ntopmg is a network probe that shows network usage in a way similar to what top does for processes. It acts as a Web server, creating an HTML dump of the network status. It sports a flow collector, an HTTP-based client interface for creating ntop-centric monitoring applications, and RRD for persistently storing traffic statistics. Its C++ core can be scripted in Lua, for changing the appearance and extending functionality.
GKrellM is a GTK-based stacked monitor program that charts SMP CPUs, disks, load, active net interfaces, and internet connections. There are also builtin monitors for memory and swap, file systems with mount/umount feature, mailbox checking including POP3 and IMAP, clock/calendar, laptop battery, sensors (temperatures, voltages, and fans), and uptime. It has LEDs for the net monitors and an on/off button and online timer for PPP. There is a GUI popup for configuration, plugin extensions can be installed, and many themes are available. It also features a client/server monitoring capability.
Snort is a network intrusion detection and prevention system. It is the most widely deployed technology of its kind in the world. It performs detection using a variety of methods including rules-based detection, anomaly detection, and heuristic analysis of network traffic. Its rules language is open source and available to the public as well.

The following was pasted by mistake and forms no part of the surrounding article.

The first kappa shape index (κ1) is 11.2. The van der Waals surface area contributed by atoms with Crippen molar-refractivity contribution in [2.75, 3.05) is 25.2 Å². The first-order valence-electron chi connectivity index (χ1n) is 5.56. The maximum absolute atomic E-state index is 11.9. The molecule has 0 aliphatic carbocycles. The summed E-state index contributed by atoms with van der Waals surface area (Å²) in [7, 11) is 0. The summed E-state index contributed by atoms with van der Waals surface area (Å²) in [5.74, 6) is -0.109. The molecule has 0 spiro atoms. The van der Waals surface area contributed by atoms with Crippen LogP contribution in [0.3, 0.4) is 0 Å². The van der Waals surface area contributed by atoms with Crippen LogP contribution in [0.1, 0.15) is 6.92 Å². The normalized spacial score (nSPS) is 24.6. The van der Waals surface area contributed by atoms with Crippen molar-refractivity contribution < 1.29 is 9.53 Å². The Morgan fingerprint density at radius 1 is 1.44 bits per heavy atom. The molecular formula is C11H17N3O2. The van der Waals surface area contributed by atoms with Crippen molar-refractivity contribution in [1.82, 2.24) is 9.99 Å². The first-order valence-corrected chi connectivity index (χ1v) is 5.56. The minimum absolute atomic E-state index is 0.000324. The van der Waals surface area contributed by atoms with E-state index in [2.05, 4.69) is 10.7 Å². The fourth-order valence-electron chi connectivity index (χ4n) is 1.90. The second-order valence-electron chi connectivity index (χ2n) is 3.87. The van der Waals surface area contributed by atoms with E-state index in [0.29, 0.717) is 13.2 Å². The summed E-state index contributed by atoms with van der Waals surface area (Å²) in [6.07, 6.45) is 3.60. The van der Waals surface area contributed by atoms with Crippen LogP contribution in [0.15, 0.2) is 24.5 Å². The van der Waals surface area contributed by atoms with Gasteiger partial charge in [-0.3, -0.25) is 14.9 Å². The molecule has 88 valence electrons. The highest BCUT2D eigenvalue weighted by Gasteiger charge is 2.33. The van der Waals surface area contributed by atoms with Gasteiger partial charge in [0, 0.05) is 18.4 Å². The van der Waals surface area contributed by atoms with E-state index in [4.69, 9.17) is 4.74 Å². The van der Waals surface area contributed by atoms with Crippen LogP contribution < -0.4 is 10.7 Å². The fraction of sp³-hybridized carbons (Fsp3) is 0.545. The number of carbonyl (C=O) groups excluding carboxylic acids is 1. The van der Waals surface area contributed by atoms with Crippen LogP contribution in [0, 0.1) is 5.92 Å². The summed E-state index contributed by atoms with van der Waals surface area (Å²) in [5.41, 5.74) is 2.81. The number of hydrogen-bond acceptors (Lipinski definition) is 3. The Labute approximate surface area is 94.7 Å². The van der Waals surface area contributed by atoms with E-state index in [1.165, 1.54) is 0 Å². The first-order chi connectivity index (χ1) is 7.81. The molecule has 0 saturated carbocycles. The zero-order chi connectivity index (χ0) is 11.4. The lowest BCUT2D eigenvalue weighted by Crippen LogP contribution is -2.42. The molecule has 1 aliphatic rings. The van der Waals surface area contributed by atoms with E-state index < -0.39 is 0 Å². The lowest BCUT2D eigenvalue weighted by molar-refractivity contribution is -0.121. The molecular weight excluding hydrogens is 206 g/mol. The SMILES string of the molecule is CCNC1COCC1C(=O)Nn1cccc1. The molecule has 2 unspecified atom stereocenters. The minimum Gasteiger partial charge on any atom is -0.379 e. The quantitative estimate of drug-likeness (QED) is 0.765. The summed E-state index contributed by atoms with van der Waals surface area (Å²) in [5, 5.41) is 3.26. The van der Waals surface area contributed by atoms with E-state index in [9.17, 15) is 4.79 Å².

MultiTail lets you view one or multiple files like the original tail program. The difference is that it creates multiple windows on your console (with ncurses). Merging of 2 or more log files is possible. It can also use colors while displaying the log files (through regular expressions) for faster recognition of what is important. It can also filter lines (again with regular expressions). It has interactive menus for editing given regular expressions and deleting and adding windows. One can also have windows with the output of shell scripts and other software. When viewing the output of external software, MultiTail can mimic the functionality of tools like 'watch'.
System Configuration Collector collects and classifies most of your Unix/Linux/BSD configuration data in flat files called snapshots. This allows changes in snapshots of consecutive runs to be detected. These changes are added to a logbook, which is helpful for administrators during troubleshooting and for auditors during audits. Snapshots and logbooks are also available in HTML format. All data can be send to an SCC server, where a Web interface provides access to summaries and supports comparing snapshots of different servers and searching of all data. A WMI-based Windows client is also available.